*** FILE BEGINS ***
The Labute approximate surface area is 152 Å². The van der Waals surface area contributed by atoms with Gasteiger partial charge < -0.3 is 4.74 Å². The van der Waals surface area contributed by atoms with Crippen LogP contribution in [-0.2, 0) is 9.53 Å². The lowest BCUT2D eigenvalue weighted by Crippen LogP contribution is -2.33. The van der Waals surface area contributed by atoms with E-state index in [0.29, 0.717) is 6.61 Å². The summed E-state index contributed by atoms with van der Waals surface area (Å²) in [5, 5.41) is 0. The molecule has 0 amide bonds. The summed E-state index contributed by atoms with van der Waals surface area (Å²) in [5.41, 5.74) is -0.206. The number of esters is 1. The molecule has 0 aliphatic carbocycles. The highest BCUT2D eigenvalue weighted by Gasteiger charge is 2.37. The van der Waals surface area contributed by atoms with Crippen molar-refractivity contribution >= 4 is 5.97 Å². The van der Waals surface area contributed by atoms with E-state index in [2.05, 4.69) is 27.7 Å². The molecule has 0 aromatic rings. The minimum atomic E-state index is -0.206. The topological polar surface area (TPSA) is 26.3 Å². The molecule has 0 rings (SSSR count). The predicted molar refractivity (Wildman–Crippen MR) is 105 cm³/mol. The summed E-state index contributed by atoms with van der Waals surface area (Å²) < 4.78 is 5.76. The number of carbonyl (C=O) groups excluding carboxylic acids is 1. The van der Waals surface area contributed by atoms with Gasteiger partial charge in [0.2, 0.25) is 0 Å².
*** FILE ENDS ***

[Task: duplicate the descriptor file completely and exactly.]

The Labute approximate surface area is 152 Å². The van der Waals surface area contributed by atoms with Gasteiger partial charge < -0.3 is 4.74 Å². The van der Waals surface area contributed by atoms with Crippen LogP contribution in [-0.2, 0) is 9.53 Å². The lowest BCUT2D eigenvalue weighted by Crippen LogP contribution is -2.33. The van der Waals surface area contributed by atoms with E-state index in [0.29, 0.717) is 6.61 Å². The summed E-state index contributed by atoms with van der Waals surface area (Å²) in [5, 5.41) is 0. The molecule has 0 amide bonds. The summed E-state index contributed by atoms with van der Waals surface area (Å²) in [5.41, 5.74) is -0.206. The number of esters is 1. The molecule has 0 aliphatic carbocycles. The highest BCUT2D eigenvalue weighted by Gasteiger charge is 2.37. The van der Waals surface area contributed by atoms with Crippen molar-refractivity contribution >= 4 is 5.97 Å². The van der Waals surface area contributed by atoms with E-state index in [2.05, 4.69) is 27.7 Å². The molecule has 0 aromatic rings. The minimum atomic E-state index is -0.206. The topological polar surface area (TPSA) is 26.3 Å². The molecule has 0 rings (SSSR count). The predicted molar refractivity (Wildman–Crippen MR) is 105 cm³/mol. The summed E-state index contributed by atoms with van der Waals surface area (Å²) < 4.78 is 5.76. The number of carbonyl (C=O) groups excluding carboxylic acids is 1. The van der Waals surface area contributed by atoms with Gasteiger partial charge in [0.2, 0.25) is 0 Å².